Get 'em while they're young

24 January 2008
Get 'em while they're young

The industry needs to capture the interest of schoolchildren and invest in training if it wants to recruit and retain skilled people, according to Nick Vadis, Compass Group UK & Ireland executive chef and chairman of the Craft Guild of Chefs

The loss of food and cooking from the curriculum has had a significantly detrimental effect on our ability to recruit. With no knowledge imparted to our young people about food, how can a basic understanding, let alone a passion, be developed?

The key is to get them at the critical 14-16 age. We need to fire up their interest and demonstrate the opportunities available in food service when making a decision on their future. It is down to all of us to invest in youth to ensure the future success of our industry.

By giving a taster, with initiatives such as Compass's Junior Chefs Academy (JCA) and new Junior Restaurant Academy, we can encourage young people to fill the skills shortage we have.

JCA has proved able to capture the imagination of young people. Not only does it give a basic grounding in nutrition and healthy eating, but it has also been extremely successful in convincing about 68% of its 2,000 students to date to undertake full-time hospitality courses.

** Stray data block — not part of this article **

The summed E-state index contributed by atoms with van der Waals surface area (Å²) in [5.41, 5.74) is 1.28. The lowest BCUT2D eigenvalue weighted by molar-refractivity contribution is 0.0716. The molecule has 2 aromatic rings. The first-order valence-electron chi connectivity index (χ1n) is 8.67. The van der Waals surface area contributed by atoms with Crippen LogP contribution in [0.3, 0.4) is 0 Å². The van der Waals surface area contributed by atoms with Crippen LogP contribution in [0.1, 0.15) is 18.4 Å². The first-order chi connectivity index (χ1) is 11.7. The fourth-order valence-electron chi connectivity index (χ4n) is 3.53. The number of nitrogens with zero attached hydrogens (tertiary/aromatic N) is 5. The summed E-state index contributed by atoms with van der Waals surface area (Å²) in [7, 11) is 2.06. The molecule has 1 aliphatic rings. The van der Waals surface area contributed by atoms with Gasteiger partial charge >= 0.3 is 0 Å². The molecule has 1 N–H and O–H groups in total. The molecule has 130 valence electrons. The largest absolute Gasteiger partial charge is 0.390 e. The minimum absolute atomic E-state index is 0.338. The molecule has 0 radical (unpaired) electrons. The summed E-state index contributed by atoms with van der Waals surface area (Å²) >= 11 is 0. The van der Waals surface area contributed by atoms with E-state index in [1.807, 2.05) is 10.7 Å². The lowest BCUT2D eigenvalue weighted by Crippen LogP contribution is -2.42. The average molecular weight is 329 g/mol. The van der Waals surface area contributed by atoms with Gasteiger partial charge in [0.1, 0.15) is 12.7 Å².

Springboard and its Future Chef programme is another great example of how to encourage and nurture young talent into the hospitality sector.

I also strongly believe that competitions are a great showcase for the industry and add real value to the development of young chefs. They create a competitive edge and develop confident and professional individuals.

At Compass, we have invested heavily in our own Junior and Senior Chef of the Year competitions. I have made a conscious decision to put forward many of our younger chefs at the forthcoming Hotelympia to compete as part of the Compass culinary team.

Training and development underpins the very fabric of success for our industry. Once we get interest at a young age, it is vital we develop people so that they go on to realise their full potential.

Teaching a basic understanding of food and cooking to young pupils can spark a lifelong interest in hospitality. There was good news on this front this week when the Government announced that cookery lessons would be compulsory for 11- to 14â€'year-olds in English secondary schools

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